Recommendations1. Drivers should use cell phones and wireless communications devices only after pulling off theroadway and parking their vehicle.Motor vehicle crashes are the top cause of work-relateddeaths, accounting for 24 percent of all fataloccupational injuries (CDC 2011), and are among thetop three causes of death during a person’s lifetime(NSC 2010). At least 24 percent of all 2010 trafficcrashes involved drivers using cell phones or texting(NSC 2012, Annual Estimate of Cell Phone Crashes2010). The trade group representing the wirelessindustry reported these statistics for the one-yearperiod ending June 2012: 2.32 trillion minutes of cellphone use, 2.27 trillion text messages (a three percentincrease over 2011), and the number of cell phonesubscriptions exceeded the 2011 US population (CTIA,2012). With this increase in cell phone use, ninepercent of all drivers on the road at any given timeduring daytime hours are estimated to be using aphone while driving, and one percent are manipulating(texting or dialing) a phone (NHTSA Traffic Safety Facts,2011).The Virginia Tech Transportation Institute’s naturalisticstudies1 of commercial vehicle drivers identifieddistracting activities that increased the likelihood forcrash and near-crash events. Activities associated withgreatest risks were those that involved complex tasksthat took drivers’ eyes away from the forward road forthe longest periods.Activity (task)text messageother – complex task (e.g.,cleaning side mirror,rummaging through grocerybag, etc.)interact with/ look atdispatching devicewrite on pad or notebookuse calculatorlook at paper mapuse/reach for other electronicdevice (video camera, 2-wayradio)dial cell phoneother-moderate task (e.g.,opening pill bottle to takemedicine, exercising in cab)personal groomingread book / paperwork /newspaperreach for object in vehicletalk on or listen to cell phoneOdds 73.091.04Exhibit 8. Increased risk of crash or near-crash dueto distracting activity while driving (FMCSA,Olson, 2009)The most dangerous activity identified was texting,which increased the risk for a collision more than 23fold (Exhibit 8). Of all activities observed, textinginvolved looking away from the roadway the longest:4.6 seconds over a six-second interval. This equates to driving a distance longer than one and one-halffootball fields at 70 mph without looking at the road2. Dialing a cell phone increased the risk for crash by afactor of six compared to non-distracted driving, and involved looking away from the road for an averageduration of 3.8 seconds (FMCSA, Olson, 2009). Riskiest tasks were visual-manual in nature; most involvedseveral steps to complete and multiple glances away from the road.12Naturalistic driving studies involve equipping vehicles with instrumentation including video cameras that record participantdriving behaviors and performance in the context of the driving environment, including the minutes and seconds precedinga crash or near-crash. 470 feet.Calculation: (70 mph ) * (5280ft/mi)* (1hr/3600sec) * 4.6 sec2012 IA 041Page 8 of 16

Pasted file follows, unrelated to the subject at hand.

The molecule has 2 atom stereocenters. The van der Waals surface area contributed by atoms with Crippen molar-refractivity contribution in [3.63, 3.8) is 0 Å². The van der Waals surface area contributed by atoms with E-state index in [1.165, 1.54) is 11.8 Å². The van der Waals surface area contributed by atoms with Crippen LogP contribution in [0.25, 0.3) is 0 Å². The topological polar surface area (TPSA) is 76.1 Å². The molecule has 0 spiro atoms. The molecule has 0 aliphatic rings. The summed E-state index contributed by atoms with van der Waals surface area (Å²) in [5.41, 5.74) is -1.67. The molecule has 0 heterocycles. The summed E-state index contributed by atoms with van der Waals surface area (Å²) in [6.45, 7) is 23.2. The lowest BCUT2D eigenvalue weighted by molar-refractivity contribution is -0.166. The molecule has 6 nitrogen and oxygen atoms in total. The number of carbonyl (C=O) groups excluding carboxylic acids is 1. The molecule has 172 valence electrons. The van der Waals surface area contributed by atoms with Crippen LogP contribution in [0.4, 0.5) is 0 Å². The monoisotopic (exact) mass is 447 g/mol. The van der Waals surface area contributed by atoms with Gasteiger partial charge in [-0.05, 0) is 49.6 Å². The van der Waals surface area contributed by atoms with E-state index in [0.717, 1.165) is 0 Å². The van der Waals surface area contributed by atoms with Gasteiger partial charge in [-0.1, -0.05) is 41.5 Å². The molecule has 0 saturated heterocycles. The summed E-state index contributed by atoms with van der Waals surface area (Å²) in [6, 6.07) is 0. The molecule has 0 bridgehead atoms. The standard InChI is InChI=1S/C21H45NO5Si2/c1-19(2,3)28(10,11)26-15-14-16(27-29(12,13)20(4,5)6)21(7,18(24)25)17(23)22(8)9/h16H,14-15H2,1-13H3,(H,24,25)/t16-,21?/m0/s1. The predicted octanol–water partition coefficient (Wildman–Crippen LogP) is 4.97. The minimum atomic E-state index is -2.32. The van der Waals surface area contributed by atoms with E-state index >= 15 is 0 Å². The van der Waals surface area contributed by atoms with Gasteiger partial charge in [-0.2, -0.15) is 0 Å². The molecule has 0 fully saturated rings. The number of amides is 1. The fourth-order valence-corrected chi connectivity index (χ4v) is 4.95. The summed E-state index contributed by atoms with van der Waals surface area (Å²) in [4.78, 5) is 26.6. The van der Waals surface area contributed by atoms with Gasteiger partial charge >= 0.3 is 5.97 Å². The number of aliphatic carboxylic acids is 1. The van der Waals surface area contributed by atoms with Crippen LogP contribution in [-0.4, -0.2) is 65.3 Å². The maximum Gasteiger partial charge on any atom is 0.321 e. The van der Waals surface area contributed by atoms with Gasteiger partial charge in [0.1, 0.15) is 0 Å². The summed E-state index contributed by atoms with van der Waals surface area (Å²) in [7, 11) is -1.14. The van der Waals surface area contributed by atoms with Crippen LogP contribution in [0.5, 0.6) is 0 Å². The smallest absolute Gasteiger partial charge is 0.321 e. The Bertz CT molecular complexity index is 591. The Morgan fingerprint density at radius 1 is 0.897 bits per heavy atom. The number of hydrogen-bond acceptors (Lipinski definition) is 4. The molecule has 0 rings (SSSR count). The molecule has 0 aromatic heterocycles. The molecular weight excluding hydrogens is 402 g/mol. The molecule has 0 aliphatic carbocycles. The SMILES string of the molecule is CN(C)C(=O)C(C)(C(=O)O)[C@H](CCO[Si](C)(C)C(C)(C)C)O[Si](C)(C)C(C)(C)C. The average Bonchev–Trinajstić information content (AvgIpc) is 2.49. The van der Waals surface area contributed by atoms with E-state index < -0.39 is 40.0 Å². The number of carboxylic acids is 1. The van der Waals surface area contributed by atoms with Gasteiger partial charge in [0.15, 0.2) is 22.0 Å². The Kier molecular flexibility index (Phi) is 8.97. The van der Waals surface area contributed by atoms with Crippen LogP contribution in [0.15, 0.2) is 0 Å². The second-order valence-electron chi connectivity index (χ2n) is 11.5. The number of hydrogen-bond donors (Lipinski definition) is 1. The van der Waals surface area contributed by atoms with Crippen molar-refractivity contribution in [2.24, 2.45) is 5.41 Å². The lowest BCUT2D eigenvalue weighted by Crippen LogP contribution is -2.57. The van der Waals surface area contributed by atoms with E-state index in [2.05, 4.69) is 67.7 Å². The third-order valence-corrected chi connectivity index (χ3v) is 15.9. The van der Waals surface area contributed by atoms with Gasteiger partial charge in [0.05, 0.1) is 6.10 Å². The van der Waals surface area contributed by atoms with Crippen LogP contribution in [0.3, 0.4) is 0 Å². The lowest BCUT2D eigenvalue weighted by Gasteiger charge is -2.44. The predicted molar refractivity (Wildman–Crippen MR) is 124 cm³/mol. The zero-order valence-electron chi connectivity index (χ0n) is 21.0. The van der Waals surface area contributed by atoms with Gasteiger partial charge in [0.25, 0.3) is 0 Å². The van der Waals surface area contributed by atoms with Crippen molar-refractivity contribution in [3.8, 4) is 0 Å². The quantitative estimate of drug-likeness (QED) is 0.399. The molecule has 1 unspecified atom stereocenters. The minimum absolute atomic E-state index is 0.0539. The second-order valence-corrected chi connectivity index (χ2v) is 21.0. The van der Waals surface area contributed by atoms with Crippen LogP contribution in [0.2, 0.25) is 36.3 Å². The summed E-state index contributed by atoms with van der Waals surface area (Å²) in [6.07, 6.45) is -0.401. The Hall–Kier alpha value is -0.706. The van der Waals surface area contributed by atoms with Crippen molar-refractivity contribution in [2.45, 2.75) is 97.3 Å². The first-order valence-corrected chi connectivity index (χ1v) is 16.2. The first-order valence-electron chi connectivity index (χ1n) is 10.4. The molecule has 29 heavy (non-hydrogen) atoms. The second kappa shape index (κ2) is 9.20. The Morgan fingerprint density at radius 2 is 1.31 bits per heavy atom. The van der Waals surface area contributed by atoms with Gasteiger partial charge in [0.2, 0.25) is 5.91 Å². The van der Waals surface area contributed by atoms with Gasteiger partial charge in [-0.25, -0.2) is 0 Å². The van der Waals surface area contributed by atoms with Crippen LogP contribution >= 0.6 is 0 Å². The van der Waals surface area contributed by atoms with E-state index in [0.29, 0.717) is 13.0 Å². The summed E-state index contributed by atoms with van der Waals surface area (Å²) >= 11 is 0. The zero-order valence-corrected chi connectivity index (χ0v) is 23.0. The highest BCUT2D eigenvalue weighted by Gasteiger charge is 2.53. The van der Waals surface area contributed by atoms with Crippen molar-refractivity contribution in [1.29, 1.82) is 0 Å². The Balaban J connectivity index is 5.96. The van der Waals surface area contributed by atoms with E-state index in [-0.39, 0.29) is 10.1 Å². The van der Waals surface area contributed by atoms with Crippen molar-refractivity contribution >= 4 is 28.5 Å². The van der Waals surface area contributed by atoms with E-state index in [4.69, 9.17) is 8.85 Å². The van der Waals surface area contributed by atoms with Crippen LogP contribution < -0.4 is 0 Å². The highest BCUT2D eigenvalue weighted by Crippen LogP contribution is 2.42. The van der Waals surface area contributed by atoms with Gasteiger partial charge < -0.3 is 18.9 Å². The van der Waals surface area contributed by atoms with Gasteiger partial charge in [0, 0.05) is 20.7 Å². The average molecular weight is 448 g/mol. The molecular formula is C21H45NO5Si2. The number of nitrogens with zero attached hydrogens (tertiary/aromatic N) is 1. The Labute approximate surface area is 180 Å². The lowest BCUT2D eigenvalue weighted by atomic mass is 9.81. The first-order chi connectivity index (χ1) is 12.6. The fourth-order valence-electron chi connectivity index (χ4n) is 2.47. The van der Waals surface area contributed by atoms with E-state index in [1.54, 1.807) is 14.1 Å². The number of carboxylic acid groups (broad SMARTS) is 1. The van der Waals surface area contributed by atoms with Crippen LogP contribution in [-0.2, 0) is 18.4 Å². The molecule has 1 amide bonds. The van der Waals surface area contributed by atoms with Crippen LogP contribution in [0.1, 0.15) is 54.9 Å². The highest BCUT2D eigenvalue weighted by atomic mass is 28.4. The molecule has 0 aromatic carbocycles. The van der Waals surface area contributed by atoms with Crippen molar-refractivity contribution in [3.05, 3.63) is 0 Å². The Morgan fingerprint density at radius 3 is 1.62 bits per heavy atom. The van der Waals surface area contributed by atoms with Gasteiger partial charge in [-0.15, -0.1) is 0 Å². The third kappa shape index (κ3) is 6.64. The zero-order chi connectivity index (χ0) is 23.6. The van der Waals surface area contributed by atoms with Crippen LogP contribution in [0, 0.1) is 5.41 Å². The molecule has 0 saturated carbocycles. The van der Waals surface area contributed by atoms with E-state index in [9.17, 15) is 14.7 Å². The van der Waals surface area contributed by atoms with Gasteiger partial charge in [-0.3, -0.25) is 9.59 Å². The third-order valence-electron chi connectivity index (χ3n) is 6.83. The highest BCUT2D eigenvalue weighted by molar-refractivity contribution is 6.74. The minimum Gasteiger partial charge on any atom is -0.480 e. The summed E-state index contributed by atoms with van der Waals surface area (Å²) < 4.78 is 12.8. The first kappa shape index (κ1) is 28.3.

The US Department of Transportation (DOT) is researching the effectiveness of cellphone disablingtechnologies that block or limit cell phone communications in a moving vehicle by preventing outgoing callsand texts, rerouting voice calls to voice mail, sending auto-responses that the driver will respond afterreaching their destination, and holding incoming texts and emails to be retrieved after the vehicle stops.Some devices that both prevent cell phone use and monitor driver behavior are being developed andmarketed for specific industries, to provide feedback to employers regarding risky driver behavior(http://www.denverpost.com/commented/ci 22204587?source commented-business). Other apps and onvehicle devices are marketed to parents of teen drivers and can be installed on later model vehicles’ onboard diagnostics port, but their limitations are evident: the use of devices is voluntary, they do not preventdrivers from switching phones, and they do not prevent the use of hands-free or headset devices, whichencourage distracted driving.An immediate and direct solution involves avoiding cell phone use while driving. Drivers should inform theircoworkers, family, and friends ahead of time that while driving, they will not be answering phone calls orresponding to text messages. A voicemail message on the cell phone can indicate the same information.Drivers should turn off or silence the phone, or put it in the trunk or an area where it can’t be reached, andmake plans to pull off the roadway and park the vehicle periodically if there is a need to check messages ormake calls. Drivers should seek support from their friends, coworkers, and family by informing them aheadof time that they are making an effort to break the practice of using a cell phone when driving.2. Drivers should maintain a safe following distance, adjusting for weather, traffic, road conditions,and visibility.The mechanic’s distraction due to using his cell phoneprevented him from focusing on traffic ahead and maintaininga safe following distance from downstream traffic.Driver safety guidelines and state driver manuals recommendcreating a space cushion around a moving vehicle, using the“three-second following rule” to maintain a safe minimumfollowing distance in clear, dry, low-traffic conditions (Exhibit9). In heavy traffic, night-driving, or inclement weather, thethree-second following rule should be doubled to six seconds;and tripled to nine seconds in very poor weather, such asheavy rain, fog, or snow. Additional seconds should beadded to the “following rule” for high speeds over 60 mph,extra vehicle weight (towing), or following motorcycles. Theminimum space cushion following distance should bemaintained as a buffer zone even in traffic, to allow foradequate time and space in which to respond to changingtraffic conditions.Defensive driving involves looking beyond the vehicle one isfollowing, and scanning the roadway ahead in anticipation ofpotential problems. Focusing 10 seconds ahead (using thesame counting method described in the “three-secondfollowing rule”) is roughly equivalent to monitoring roadwayconditions one-fourth- to one-third- mile ahead on thehighway, and one block in city driving (Demand Media). TheThree-second following rule Focus on a fixed object onthe roadway ahead (asignpost, overpass, tree,shadow on roadway, etc.) When the rear of the vehicleahead of you passes this object,start counting “one-thousandone, one-thousand two, onethousand three.” If the front of your car reachesthe fixed object beforecompleting the count, you arefollowing too close, and shouldfall back to allow ample timeand distance to respond toproblems in the lane ahead.Exhibit 9. Three-second following rule2012 IA 041Page 9 of 16